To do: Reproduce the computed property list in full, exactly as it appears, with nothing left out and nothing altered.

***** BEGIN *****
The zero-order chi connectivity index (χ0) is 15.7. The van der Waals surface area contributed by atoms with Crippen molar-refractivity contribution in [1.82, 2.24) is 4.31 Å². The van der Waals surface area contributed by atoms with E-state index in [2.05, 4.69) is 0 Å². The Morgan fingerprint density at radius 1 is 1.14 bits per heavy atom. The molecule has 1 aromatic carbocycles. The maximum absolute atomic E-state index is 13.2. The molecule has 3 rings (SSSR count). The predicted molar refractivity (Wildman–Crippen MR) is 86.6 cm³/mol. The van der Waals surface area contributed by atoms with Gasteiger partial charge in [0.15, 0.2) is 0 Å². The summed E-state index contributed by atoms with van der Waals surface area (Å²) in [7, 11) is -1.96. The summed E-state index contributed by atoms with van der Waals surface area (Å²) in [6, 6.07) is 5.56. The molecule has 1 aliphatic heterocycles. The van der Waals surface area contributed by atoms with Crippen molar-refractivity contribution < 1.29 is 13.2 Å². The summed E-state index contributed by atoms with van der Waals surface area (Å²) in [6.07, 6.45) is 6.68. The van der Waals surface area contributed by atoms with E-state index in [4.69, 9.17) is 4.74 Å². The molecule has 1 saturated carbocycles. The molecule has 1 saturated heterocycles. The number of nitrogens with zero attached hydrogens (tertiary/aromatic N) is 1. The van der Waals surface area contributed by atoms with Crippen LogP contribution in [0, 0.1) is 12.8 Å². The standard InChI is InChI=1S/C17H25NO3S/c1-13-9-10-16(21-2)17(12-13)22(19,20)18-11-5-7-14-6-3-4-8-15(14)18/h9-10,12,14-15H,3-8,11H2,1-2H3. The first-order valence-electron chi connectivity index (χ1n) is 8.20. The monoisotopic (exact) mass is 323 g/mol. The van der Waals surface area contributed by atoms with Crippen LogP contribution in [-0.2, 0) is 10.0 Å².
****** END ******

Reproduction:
The zero-order chi connectivity index (χ0) is 15.7. The van der Waals surface area contributed by atoms with Crippen molar-refractivity contribution in [1.82, 2.24) is 4.31 Å². The van der Waals surface area contributed by atoms with E-state index in [2.05, 4.69) is 0 Å². The Morgan fingerprint density at radius 1 is 1.14 bits per heavy atom. The molecule has 1 aromatic carbocycles. The maximum absolute atomic E-state index is 13.2. The molecule has 3 rings (SSSR count). The predicted molar refractivity (Wildman–Crippen MR) is 86.6 cm³/mol. The van der Waals surface area contributed by atoms with Gasteiger partial charge in [0.15, 0.2) is 0 Å². The summed E-state index contributed by atoms with van der Waals surface area (Å²) in [7, 11) is -1.96. The summed E-state index contributed by atoms with van der Waals surface area (Å²) in [6, 6.07) is 5.56. The molecule has 1 aliphatic heterocycles. The van der Waals surface area contributed by atoms with Crippen molar-refractivity contribution < 1.29 is 13.2 Å². The summed E-state index contributed by atoms with van der Waals surface area (Å²) in [6.07, 6.45) is 6.68. The van der Waals surface area contributed by atoms with E-state index in [4.69, 9.17) is 4.74 Å². The molecule has 1 saturated carbocycles. The molecule has 1 saturated heterocycles. The number of nitrogens with zero attached hydrogens (tertiary/aromatic N) is 1. The van der Waals surface area contributed by atoms with Crippen LogP contribution in [0, 0.1) is 12.8 Å². The standard InChI is InChI=1S/C17H25NO3S/c1-13-9-10-16(21-2)17(12-13)22(19,20)18-11-5-7-14-6-3-4-8-15(14)18/h9-10,12,14-15H,3-8,11H2,1-2H3. The first-order valence-electron chi connectivity index (χ1n) is 8.20. The monoisotopic (exact) mass is 323 g/mol. The van der Waals surface area contributed by atoms with Crippen LogP contribution in [-0.2, 0) is 10.0 Å².